Aims and scope

Skeletal Radiology, the Journal of the International Skeletal Society, and the Official Journal of the Society of Skeletal Radiology and the Australasian Musculoskeletal Imaging Group, serves as a forum for the dissemination of current knowledge and information dealing with disorders of the musculoskeletal system including the spine. Although the radiological aspects are emphasized, the journal adopts an interdisciplinary approach. Thus, the anatomical, pathological, physiological, clinical, metabolic and epidemiological aspects of the many entities affecting the musculoskeletal system each receive appropriate consideration.

The journal publishes several different types of material. Carefully selected case reports are chosen because they illuminate new aspects of known entities, or because they are the earliest evidence of potential new entities. Case reports that include histological sections are favored, and a bibliography of the important references is always expected. Many, but by no means all, of the cases published are selected from the material presented at the annual meetings of the International Skeletal Society. Nonmembers are encouraged to send such cases for editorial consideration.

Scientific articles are selected by the editors-in-chief with the input of a distinguished board of reviewers and editorial consultants, international in scope, representing multiple disciplines concerned with disorders of the bones, joints and soft tissues. Although emphasis is placed on manuscripts related to diagnostic imaging, articles submitted in other disciplines related to the musculoskeletal system are also encouraged.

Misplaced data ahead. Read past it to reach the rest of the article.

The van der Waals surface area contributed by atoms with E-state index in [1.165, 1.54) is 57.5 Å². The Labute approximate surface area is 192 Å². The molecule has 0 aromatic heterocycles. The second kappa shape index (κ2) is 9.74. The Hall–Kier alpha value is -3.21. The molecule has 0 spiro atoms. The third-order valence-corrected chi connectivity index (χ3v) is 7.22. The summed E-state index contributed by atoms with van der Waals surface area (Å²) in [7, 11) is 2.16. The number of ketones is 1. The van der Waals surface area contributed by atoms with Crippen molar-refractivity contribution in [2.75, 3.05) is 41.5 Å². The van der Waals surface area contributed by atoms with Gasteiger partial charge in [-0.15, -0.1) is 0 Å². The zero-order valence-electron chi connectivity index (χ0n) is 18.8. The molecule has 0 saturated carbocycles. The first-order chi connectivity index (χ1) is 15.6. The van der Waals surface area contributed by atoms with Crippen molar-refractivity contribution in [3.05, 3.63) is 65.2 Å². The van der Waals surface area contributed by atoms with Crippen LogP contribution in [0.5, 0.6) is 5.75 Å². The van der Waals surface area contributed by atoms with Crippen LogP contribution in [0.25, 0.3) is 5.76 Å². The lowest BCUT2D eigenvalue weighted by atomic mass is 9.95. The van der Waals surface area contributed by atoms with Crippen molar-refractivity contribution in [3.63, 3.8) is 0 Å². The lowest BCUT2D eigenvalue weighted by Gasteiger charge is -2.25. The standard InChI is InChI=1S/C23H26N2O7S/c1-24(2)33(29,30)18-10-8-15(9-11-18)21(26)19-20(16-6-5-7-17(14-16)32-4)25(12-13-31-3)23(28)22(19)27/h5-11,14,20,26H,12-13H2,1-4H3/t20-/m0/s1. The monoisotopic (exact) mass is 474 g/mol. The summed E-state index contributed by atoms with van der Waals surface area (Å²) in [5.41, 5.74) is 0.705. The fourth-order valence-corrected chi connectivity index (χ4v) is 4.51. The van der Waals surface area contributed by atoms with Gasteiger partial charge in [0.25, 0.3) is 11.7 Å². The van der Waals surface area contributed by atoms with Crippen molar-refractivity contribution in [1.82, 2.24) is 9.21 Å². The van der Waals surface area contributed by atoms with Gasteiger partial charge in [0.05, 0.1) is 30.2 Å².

Most issues of the journal contain one or more scholarly review articles that are intended to condense, clarify and summarize an area of study that has undergone recent change or advances. Review articles in Skeletal Radiology differ in this way from purely educational material such as might be found in a textbook. Submissions of review articles are welcomed. The editors may occasionally solicit this type of article from noted authorities.

The Journal also publishes “Test Yourself” cases in which a diagnostic dilemma is presented. Readers are invited to think of a diagnosis, and the answer is provided, followed by a discussion.

Rounding out the list are a few subjective opinion pieces published as “Perspectives” and “Browsers Notes” and a very small number of carefully selected letters to the Editor.